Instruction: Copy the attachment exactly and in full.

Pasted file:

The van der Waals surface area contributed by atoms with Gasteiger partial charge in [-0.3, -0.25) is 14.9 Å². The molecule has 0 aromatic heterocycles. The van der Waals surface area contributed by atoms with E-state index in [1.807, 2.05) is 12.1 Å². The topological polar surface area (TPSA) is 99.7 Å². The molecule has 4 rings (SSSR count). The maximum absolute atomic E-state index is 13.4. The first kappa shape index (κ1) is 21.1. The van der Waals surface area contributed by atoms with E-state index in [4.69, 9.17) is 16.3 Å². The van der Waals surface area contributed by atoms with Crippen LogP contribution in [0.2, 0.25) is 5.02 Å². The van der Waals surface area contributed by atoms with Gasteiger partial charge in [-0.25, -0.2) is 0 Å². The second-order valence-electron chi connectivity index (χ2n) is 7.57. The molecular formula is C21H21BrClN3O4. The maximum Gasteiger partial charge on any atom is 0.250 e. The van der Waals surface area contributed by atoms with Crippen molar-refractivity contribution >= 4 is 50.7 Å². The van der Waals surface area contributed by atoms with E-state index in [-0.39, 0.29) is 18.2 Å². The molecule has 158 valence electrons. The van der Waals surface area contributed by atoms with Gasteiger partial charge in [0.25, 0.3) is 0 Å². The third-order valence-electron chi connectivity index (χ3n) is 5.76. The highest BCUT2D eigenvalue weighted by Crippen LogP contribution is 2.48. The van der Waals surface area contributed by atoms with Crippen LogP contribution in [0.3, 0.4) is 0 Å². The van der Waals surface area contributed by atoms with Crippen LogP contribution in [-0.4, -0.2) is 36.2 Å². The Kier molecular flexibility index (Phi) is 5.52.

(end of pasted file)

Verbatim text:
The van der Waals surface area contributed by atoms with Gasteiger partial charge in [-0.3, -0.25) is 14.9 Å². The molecule has 0 aromatic heterocycles. The van der Waals surface area contributed by atoms with E-state index in [1.807, 2.05) is 12.1 Å². The topological polar surface area (TPSA) is 99.7 Å². The molecule has 4 rings (SSSR count). The maximum absolute atomic E-state index is 13.4. The first kappa shape index (κ1) is 21.1. The van der Waals surface area contributed by atoms with E-state index in [4.69, 9.17) is 16.3 Å². The van der Waals surface area contributed by atoms with Crippen LogP contribution in [0.2, 0.25) is 5.02 Å². The van der Waals surface area contributed by atoms with Gasteiger partial charge in [-0.25, -0.2) is 0 Å². The second-order valence-electron chi connectivity index (χ2n) is 7.57. The molecular formula is C21H21BrClN3O4. The maximum Gasteiger partial charge on any atom is 0.250 e. The van der Waals surface area contributed by atoms with Crippen molar-refractivity contribution >= 4 is 50.7 Å². The van der Waals surface area contributed by atoms with E-state index in [-0.39, 0.29) is 18.2 Å². The molecule has 158 valence electrons. The van der Waals surface area contributed by atoms with Gasteiger partial charge in [0.25, 0.3) is 0 Å². The third-order valence-electron chi connectivity index (χ3n) is 5.76. The highest BCUT2D eigenvalue weighted by Crippen LogP contribution is 2.48. The van der Waals surface area contributed by atoms with Crippen LogP contribution in [0.3, 0.4) is 0 Å². The van der Waals surface area contributed by atoms with Crippen LogP contribution in [-0.4, -0.2) is 36.2 Å². The Kier molecular flexibility index (Phi) is 5.52.